Weeknotes are a format for regular communication. They’re well suited to teams who want to communicate about their work to colleagues or management. They work in other circumstances, too, such as individuals communicating to the teams they’re part of, or leaders communicating to the people they lead.
Weeknotes work well as blog posts, but they can be emails instead. They can be like an email newsletter, delivered to a list of subscribers; or a simple blind-carbon-copy list in someone’s email software; or just sent from one person to another.
Weeknotes are flexible. They can be:
There’s a difference, I think, between weeknotes and newsletters. It’s about the audience, and the intended purpose of the communication:
If you decide to write weeknotes, here are some tips for making them work.
I’ve worked with teams who fretted a lot about weeknote structure. They asked for templates, then rigidly stuck to the template every single week. Don’t do that – a rigid format gets boring very quickly, for both readers and writers.
Instead, have a bucket of content ideas and repeat them often, but don’t feel like you must use every idea, every week. One idea might be “This week’s weeknote is just five photos.” That’s fine.
Dip into the bucket and use what feels good. Don’t limit yourself to what’s in the bucket either – if some new creative idea hits you one week, go for it.
Not every week is news-packed. Sometimes there are slow weeks, or weeks where the only stuff that happens is stuff you’d rather not talk about. If there’s not much to say, you don’t have to say much. Maybe five photos will do the trick.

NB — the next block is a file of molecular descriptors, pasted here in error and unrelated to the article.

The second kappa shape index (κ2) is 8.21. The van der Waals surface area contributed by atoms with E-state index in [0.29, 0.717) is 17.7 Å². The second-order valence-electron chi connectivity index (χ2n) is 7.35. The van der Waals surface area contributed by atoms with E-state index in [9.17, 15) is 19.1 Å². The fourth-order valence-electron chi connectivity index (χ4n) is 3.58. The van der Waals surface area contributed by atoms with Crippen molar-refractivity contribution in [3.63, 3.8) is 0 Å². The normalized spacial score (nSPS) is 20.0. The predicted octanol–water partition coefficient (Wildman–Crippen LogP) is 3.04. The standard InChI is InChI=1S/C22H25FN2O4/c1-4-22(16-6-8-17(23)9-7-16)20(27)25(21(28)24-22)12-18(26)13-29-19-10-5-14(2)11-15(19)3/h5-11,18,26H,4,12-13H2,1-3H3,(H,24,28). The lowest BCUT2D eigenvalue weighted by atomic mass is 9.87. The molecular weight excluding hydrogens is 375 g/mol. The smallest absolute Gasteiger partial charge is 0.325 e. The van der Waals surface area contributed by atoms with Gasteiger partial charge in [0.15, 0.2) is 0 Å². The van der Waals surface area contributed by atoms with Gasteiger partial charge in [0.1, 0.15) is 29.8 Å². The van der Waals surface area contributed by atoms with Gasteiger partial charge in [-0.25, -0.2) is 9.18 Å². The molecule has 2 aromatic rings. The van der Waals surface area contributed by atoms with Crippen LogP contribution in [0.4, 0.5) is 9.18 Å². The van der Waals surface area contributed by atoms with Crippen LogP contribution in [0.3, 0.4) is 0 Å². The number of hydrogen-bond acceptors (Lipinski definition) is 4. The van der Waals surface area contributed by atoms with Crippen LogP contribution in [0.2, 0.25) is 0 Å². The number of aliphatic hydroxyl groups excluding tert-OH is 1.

It doesn’t matter if you say explicitly that “it’s been one of those weeks”. And it doesn’t matter if you skip a week every now and then.
People often send or publish weeknotes on Friday afternoons, when the working week (for most people) is finished. It’s safe to assume your readers are tired, looking forward to their weekends, keen to stop thinking about work. Make them smile and they’ll appreciate it (and remember you).
Writing weeknotes shouldn’t feel like a chore that you delegate downwards. It should feel like a precious opportunity to speak to your team, or your stakeholders, or your users, whoever it is.
Write your reflections on the past week, the way you see it. The more you can write like this, the more likely it is that people will bother to actually read your weeknote.
Not all weeknotes should come from leaders, mind you:
BERG were really good at this, a thousand years ago. Different members of their team wrote the weeknote each week, and each individual developed their own style. It was wonderful to see, and made me look forward to seeing each new weeknote, each week.
I think BERG pioneered the weeknote as I’m trying to describe it. Just do what BERG did, and you can’t go wrong.
Very rarely, I’ve seen weeknotes become a cause of stress. I’ve seen team leaders worrying about their Friday weeknote from Tuesday onwards. I’ve had them contact me saying: “What am I going to say in the weeknote? Can you draft something for me?”
When this happens, it’s usually because the weeknotes have been elevated to become a governance tool, a means of ticking items off some comms-related todo list.
Weeknotes are good as part of your team’s governance, because they’re a great way of showing the thing. But if there’s so much pressure on them as a reporting tool that they become a burden on the team, something’s gone wrong.
The best way to write weeknotes is as a genuine personal reflection of the week. Allow them to be personal. Allow thoughts and feelings to creep in, alongside news. Be open, be candid, be the sort of refreshing honesty that most colleagues are yearning for. That will result in excellent weeknotes.
Filed under: work
(2 September 2020)